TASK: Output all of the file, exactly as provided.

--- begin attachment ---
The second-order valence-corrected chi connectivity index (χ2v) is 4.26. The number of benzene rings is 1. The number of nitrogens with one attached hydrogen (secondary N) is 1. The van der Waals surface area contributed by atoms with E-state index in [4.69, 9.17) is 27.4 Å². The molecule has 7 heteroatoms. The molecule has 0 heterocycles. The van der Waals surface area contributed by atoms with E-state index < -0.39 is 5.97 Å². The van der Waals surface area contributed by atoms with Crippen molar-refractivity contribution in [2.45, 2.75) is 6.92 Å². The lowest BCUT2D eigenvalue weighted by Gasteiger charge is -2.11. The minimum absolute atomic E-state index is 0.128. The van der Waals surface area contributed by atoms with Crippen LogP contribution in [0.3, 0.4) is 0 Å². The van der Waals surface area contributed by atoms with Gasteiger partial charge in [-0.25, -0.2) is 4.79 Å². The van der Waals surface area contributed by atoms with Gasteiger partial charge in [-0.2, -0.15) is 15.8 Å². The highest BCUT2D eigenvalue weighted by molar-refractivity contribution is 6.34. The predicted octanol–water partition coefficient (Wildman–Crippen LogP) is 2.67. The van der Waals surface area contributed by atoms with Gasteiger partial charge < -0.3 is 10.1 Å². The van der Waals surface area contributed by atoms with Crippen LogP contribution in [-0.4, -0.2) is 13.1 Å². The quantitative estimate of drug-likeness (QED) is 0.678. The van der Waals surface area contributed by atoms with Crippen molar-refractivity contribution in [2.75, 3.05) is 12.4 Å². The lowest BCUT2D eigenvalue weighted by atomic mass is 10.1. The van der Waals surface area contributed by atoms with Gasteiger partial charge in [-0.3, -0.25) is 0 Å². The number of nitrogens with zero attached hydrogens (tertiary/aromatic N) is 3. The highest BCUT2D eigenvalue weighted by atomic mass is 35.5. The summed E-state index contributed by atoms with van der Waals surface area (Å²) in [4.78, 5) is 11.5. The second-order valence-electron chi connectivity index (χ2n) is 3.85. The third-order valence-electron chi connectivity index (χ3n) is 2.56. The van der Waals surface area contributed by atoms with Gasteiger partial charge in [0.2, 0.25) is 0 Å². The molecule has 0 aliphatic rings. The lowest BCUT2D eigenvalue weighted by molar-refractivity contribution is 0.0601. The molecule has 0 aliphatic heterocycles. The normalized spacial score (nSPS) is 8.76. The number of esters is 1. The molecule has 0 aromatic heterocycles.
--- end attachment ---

The second-order valence-corrected chi connectivity index (χ2v) is 4.26. The number of benzene rings is 1. The number of nitrogens with one attached hydrogen (secondary N) is 1. The van der Waals surface area contributed by atoms with E-state index in [4.69, 9.17) is 27.4 Å². The molecule has 7 heteroatoms. The molecule has 0 heterocycles. The van der Waals surface area contributed by atoms with E-state index < -0.39 is 5.97 Å². The van der Waals surface area contributed by atoms with Crippen molar-refractivity contribution in [2.45, 2.75) is 6.92 Å². The lowest BCUT2D eigenvalue weighted by Gasteiger charge is -2.11. The minimum absolute atomic E-state index is 0.128. The van der Waals surface area contributed by atoms with Crippen LogP contribution in [0.3, 0.4) is 0 Å². The van der Waals surface area contributed by atoms with Gasteiger partial charge in [-0.25, -0.2) is 4.79 Å². The van der Waals surface area contributed by atoms with Gasteiger partial charge in [-0.2, -0.15) is 15.8 Å². The highest BCUT2D eigenvalue weighted by molar-refractivity contribution is 6.34. The predicted octanol–water partition coefficient (Wildman–Crippen LogP) is 2.67. The van der Waals surface area contributed by atoms with Gasteiger partial charge < -0.3 is 10.1 Å². The van der Waals surface area contributed by atoms with Crippen LogP contribution in [-0.4, -0.2) is 13.1 Å². The quantitative estimate of drug-likeness (QED) is 0.678. The van der Waals surface area contributed by atoms with Crippen molar-refractivity contribution in [2.75, 3.05) is 12.4 Å². The lowest BCUT2D eigenvalue weighted by atomic mass is 10.1. The van der Waals surface area contributed by atoms with Gasteiger partial charge in [-0.3, -0.25) is 0 Å². The number of nitrogens with zero attached hydrogens (tertiary/aromatic N) is 3. The highest BCUT2D eigenvalue weighted by atomic mass is 35.5. The summed E-state index contributed by atoms with van der Waals surface area (Å²) in [4.78, 5) is 11.5. The second-order valence-electron chi connectivity index (χ2n) is 3.85. The third-order valence-electron chi connectivity index (χ3n) is 2.56. The van der Waals surface area contributed by atoms with Gasteiger partial charge in [0.2, 0.25) is 0 Å². The molecule has 0 aliphatic rings. The lowest BCUT2D eigenvalue weighted by molar-refractivity contribution is 0.0601. The molecule has 0 aliphatic heterocycles. The normalized spacial score (nSPS) is 8.76. The number of esters is 1. The molecule has 0 aromatic heterocycles.